So it’s not uncommon to read—or to hear in conversation—views like that of Bridget Williams, the ex-wife of the executive director of “Democrats for Education Reform,” who describes parents’ efforts to get their kids the teachers they wanted, writing that “Even in the best schools, we still knew we had clunkers to contend with. This is a direct result of the stranglehold unions have over hiring and firing and tenure.” Except that it’s not. Teachers in union and non-union states are fired at basically identical rates after they get tenure or pass a probationary period, and at least some union states are far more likely than non-union states to fire teachers before they ever get tenure. Yet the idea persists that if unions weren’t standing in the way, every teacher would be outstanding. (Have you ever seen a workplace in which every single person was outstanding?) Add to this that states with binding teacher contracts (i.e. unions) have better educational outcomes than states without binding teacher contracts or unions, and the whole “teachers unions are what stands in the way of my kids getting a good education” thing starts looking like what it really is: anti-unionism and contempt for teachers as professionals, a desire as, in Williams’s words, “a white, educated, savvy, aggressive (some might use another word), ‘~4 percenter’ in a good neighborhood” to show that you’re the boss of teachers, most of whom aren’t even 20 percenters.
That’s the impulse the new movie Won’t Back Down, starring Maggie Gyllenhaal and Viola Davis, hopes to exploit by cloaking it in the story of a working-class mother working with a teacher against the teachers union. Funded by Republican billionaire (and owner of the Weekly Standard) Philip Anschutz, who also funded the anti-teachers union documentary Waiting for Superman, the movie is, happily, drawing terrible reviews, many of which comment directly on its political mission. A Minneapolis Star-Tribune reviewer, for instance, writes:
“Won’t Back Down” is to school reform what “Reefer Madness” is to drug policy. The difference is that it features the best acting talent money can buy, with Maggie Gyllenhaal and Viola Davis as a fed-up parent and an idealistic educator who take control of their failing Pittsburgh grade school and transform it.
They play the heartstrings like Yo-Yo Ma in service of a story that is emotionally manipulative, dramatically crude, factually challenged hero/villain hokum. That describes about 81 percent of all movies, but when a film’s goal is to move public policy, it’s worth commenting on.
Won’t Back Down promotes “parent trigger” laws. Parent trigger laws are supposedly a mechanism for greater parental control, in which parents can join together to drastically overhaul a school they see as failing.
But Kathleen Oropeza, co-founder of the Florida parents’ group Fund Education Now, warns that reality is very different: “The parent trigger uses a parent’s love for their child to pull the trigger and pass a public entity, a school, into the hands of a for-profit charter.” Trigger is among the model bills pushed by the now-notorious American Legislative Exchange Council. While individual laws vary, critics warn that they offer a back door for private (sometimes for-profit) companies to drum up signatures (sometimes dishonestly), bust unions and sideline school boards. “Sure,” says Oropeza, “parents can pull the trigger, but they lose all control from that point.”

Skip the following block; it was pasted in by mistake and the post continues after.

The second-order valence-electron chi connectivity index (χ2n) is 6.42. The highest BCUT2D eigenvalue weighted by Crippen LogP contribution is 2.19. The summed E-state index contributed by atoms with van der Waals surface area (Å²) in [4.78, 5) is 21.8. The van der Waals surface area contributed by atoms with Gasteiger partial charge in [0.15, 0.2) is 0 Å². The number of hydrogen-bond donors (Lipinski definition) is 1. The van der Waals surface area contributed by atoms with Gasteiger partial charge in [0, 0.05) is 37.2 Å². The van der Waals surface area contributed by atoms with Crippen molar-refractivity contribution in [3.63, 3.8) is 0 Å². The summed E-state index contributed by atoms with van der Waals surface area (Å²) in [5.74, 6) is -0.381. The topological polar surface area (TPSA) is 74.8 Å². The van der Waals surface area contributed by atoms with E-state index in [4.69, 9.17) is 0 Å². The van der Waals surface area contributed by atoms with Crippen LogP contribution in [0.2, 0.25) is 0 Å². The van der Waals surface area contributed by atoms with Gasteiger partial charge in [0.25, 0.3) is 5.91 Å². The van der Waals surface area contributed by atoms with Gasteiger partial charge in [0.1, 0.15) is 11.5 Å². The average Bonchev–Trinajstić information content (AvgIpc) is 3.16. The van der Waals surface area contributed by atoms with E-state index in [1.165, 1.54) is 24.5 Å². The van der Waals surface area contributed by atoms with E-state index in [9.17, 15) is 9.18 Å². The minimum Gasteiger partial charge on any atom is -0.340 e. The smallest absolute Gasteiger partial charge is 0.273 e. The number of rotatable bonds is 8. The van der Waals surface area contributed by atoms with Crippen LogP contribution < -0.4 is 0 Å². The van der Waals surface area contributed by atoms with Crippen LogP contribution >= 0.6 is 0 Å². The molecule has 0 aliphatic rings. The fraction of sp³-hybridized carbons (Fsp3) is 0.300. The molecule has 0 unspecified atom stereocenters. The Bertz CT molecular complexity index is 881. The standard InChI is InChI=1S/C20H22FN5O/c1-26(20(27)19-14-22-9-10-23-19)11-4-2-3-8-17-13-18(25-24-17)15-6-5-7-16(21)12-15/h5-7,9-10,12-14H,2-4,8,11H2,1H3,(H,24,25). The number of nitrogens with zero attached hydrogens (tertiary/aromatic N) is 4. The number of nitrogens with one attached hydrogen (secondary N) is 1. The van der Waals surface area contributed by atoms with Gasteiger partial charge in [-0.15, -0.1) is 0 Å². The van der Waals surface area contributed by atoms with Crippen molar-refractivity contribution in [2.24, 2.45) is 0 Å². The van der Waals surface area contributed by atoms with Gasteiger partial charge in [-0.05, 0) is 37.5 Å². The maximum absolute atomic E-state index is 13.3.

Oropeza’s group helped defeat a parent trigger law in Florida, where “Not a single major Florida parent organization supported the bill, including the PTA,” with many opposing it, believing that it “would lead to the takeover of public schools by for-profit charter management companies and other corporate interests.”
But parent trigger laws are just one piece of the broader message that teachers unions, and the teachers they’re composed of, are the problem. The broader, deeper message is that teachers are simultaneously the most important thing in the school yet entirely interchangeable, that a good teacher or a bad teacher determines the course of a child’s life yet teachers shouldn’t be paid as much as other equivalently educated people, that teachers are solely responsible for educational outcomes yet what they do and how they do it should be determined by tech billionaires and any parent with an opinion. Every move in this war on teachers that appears to say they’re important lays the groundwork to undermine teachers as autonomous professionals, and it all builds on the liminal class position of teachers, poised as intermediaries between poor people and middle-class people or middle-class people and rich people, as well as on the fact that teaching has traditionally been a profession dominated by women.
People still actually respect teachers, when you ask them. They think their own kids’ teachers are pretty good. That’s a big part of the reason the war on teachers pretends to value teachers and to just be going after their unions—as if unions are not made up of teachers but are some foreign entity. But make no mistake, the goal here is to undermine teachers themselves as less than professional, as labor that can be gotten for cheaper and given less power. Taking away teachers’ ability to bargain collectively is a crucial step in that process.
This blog originally appeared in Daily Kos Labor on September 30, 2012. Reprinted with permission.
About the Author: Laura Clawson is labor editor at Daily Kos. She has a PhD in sociology from Princeton University and has taught at Dartmouth College. From 2008 to 2011, she was senior writer at Working America, the community affiliate of the AFL-CIO.